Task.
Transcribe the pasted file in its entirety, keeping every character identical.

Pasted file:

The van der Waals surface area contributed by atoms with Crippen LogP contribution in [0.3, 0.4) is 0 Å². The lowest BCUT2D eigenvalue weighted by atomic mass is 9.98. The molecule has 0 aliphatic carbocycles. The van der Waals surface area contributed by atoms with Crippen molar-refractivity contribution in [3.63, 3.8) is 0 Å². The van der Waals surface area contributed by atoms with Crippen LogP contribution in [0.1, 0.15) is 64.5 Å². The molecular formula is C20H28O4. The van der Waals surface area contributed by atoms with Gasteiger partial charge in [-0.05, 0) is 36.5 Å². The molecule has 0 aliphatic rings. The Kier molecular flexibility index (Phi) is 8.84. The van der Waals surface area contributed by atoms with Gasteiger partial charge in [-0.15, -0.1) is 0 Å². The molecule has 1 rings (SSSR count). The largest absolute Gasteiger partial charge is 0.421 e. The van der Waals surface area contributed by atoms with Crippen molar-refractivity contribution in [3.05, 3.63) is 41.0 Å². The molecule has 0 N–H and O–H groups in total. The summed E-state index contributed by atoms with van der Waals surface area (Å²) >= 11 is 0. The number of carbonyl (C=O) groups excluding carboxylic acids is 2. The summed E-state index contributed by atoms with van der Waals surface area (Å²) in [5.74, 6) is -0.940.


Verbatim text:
The van der Waals surface area contributed by atoms with Crippen LogP contribution in [0.3, 0.4) is 0 Å². The lowest BCUT2D eigenvalue weighted by atomic mass is 9.98. The molecule has 0 aliphatic carbocycles. The van der Waals surface area contributed by atoms with Crippen molar-refractivity contribution in [3.63, 3.8) is 0 Å². The van der Waals surface area contributed by atoms with Crippen LogP contribution in [0.1, 0.15) is 64.5 Å². The molecular formula is C20H28O4. The van der Waals surface area contributed by atoms with Gasteiger partial charge in [-0.05, 0) is 36.5 Å². The molecule has 0 aliphatic rings. The Kier molecular flexibility index (Phi) is 8.84. The van der Waals surface area contributed by atoms with Gasteiger partial charge in [-0.15, -0.1) is 0 Å². The molecule has 1 rings (SSSR count). The largest absolute Gasteiger partial charge is 0.421 e. The van der Waals surface area contributed by atoms with Crippen molar-refractivity contribution in [3.05, 3.63) is 41.0 Å². The molecule has 0 N–H and O–H groups in total. The summed E-state index contributed by atoms with van der Waals surface area (Å²) >= 11 is 0. The number of carbonyl (C=O) groups excluding carboxylic acids is 2. The summed E-state index contributed by atoms with van der Waals surface area (Å²) in [5.74, 6) is -0.940.